White Sox’ poor work on basepaths costly vs. Rangers
BY DARYL VAN SCHOUWEN Staff Reporter August 6, 2014 9:29PM
Updated: August 6, 2014 10:50PM
This was the homestand in which the White Sox were supposed to make some hay. Instead, they pretty much bailed out of whatever slim hopes they had of playing meaningful games the rest of the way.
By falling to the struggling Texas Rangers 3-1 Wednesday afternoon with a lackluster performance at U.S. Cellular Field — except for Chris Sale’s six solid yet inefficient innings — the Sox completed a homestand against the American League Central’s last-place Twins and the major-league-worst Rangers (45-69) with a 2-4 record. They took off for Seattle with a 55-60 record.
It never looked like the Sox, who lost 16-0 the night before, were in this one mentally from the get-go.
Alexei Ramirez getting picked off first by right-hander Nick Tepesch (4-7) in the first inning was the first sign. Alejandro De Aza getting easily doubled off on Gordon Beckham’s liner to second in the fifth was the next one. And you had to wonder why Dayan Viciedo — whose homer in the seventh accounted for the Sox’ only run — was swinging at 2-0 and 3-1 pitches high and outside the strike zone when the Sox’ only need was getting a runner on base. They trailed by two runs at the time.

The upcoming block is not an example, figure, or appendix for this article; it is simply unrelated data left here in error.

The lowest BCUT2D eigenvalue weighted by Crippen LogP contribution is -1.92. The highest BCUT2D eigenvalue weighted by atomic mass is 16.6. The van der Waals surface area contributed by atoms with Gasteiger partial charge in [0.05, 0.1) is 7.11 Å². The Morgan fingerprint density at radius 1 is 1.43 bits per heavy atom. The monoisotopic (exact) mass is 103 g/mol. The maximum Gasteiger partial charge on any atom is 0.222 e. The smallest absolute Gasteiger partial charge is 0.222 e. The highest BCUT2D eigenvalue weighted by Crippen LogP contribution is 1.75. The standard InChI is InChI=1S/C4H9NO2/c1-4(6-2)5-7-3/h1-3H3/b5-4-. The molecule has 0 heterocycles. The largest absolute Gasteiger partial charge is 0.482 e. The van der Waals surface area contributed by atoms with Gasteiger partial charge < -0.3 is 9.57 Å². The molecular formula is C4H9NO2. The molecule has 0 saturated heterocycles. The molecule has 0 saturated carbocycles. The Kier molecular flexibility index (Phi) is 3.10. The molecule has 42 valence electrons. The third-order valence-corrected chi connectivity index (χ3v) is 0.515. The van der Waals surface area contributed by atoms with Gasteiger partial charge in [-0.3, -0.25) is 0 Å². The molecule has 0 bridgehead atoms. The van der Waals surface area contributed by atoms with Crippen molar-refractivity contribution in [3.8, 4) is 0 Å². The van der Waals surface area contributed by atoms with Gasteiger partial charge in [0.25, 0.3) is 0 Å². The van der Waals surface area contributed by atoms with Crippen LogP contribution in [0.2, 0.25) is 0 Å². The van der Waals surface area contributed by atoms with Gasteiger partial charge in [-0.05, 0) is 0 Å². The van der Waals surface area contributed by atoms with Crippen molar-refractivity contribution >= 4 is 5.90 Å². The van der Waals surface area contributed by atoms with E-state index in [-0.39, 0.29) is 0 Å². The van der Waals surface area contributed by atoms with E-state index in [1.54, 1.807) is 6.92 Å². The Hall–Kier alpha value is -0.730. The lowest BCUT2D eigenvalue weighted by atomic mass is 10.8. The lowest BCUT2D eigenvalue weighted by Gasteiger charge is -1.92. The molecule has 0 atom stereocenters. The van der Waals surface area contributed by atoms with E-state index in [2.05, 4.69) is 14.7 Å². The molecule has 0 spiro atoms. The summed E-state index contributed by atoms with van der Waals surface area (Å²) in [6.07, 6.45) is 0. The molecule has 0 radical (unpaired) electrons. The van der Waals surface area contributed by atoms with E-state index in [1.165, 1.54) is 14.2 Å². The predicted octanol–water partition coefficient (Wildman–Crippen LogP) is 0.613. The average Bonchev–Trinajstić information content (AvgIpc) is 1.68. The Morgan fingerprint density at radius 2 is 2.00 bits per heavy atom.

“We’ve got to be better at that,’’ manager Robin Ventura said of the bad baserunning. “You’ve got to be able to freeze right there [De Aza], especially when you’re down. You have to make sure it’s going through. We’ve got to be better at that, and these are guys it seems to be happening to over and over again.’’
The De Aza gaffe gave the Rangers their third double play in as many innings, each one starting with a hit that went for naught.
Then there was Adam Eaton crashing into the right-center-field fence on Maine South grad Adam Rosales’ two-run homer, the first of a pair for the Rangers second baseman. Whether it was bad judgment (likely), overexuberance or a combination of both, Eaton’s crash likely will cause him to miss more time. His hot bat at the top of the lineup is one the Sox can’t afford to lose.
Eaton gets a pass, or at least a partial pass, for effort.
“That hurts him and obviously helps him,’’ Sale said of Eaton’s all-out style. “But you respect it. You’ve got a guy who brings it every day and plays hard every single day. If the worst thing you say about the guy is he plays too hard, that’s probably the best compliment you can possibly give him.’’
Sale, losing for only the second time to go with 10 wins, struck out nine, walked two and gave up three hits over six innings that required 111 pitches to navigate through.
“I was kind of sporadic through the whole game,’’ said the Cy Young candidate who hadn’t lost since June 12 in Detroit. “It’s been the last couple of starts where my fastball command has been off. Just work on that between here and next week and hopefully be able to get a little bit deeper into the game next time.’’
Sale (2.14 ERA) has 47 strikeouts and five walks in his last five starts.
“We’ve still got to keep our heads up,’’ Sale said.
In taking the series from the Sox, who only won a rain-shortened 5-3 decision Monday, the Rangers were able to leave town holding their heads up after winning consecutive games for the first time since June 27 and 28.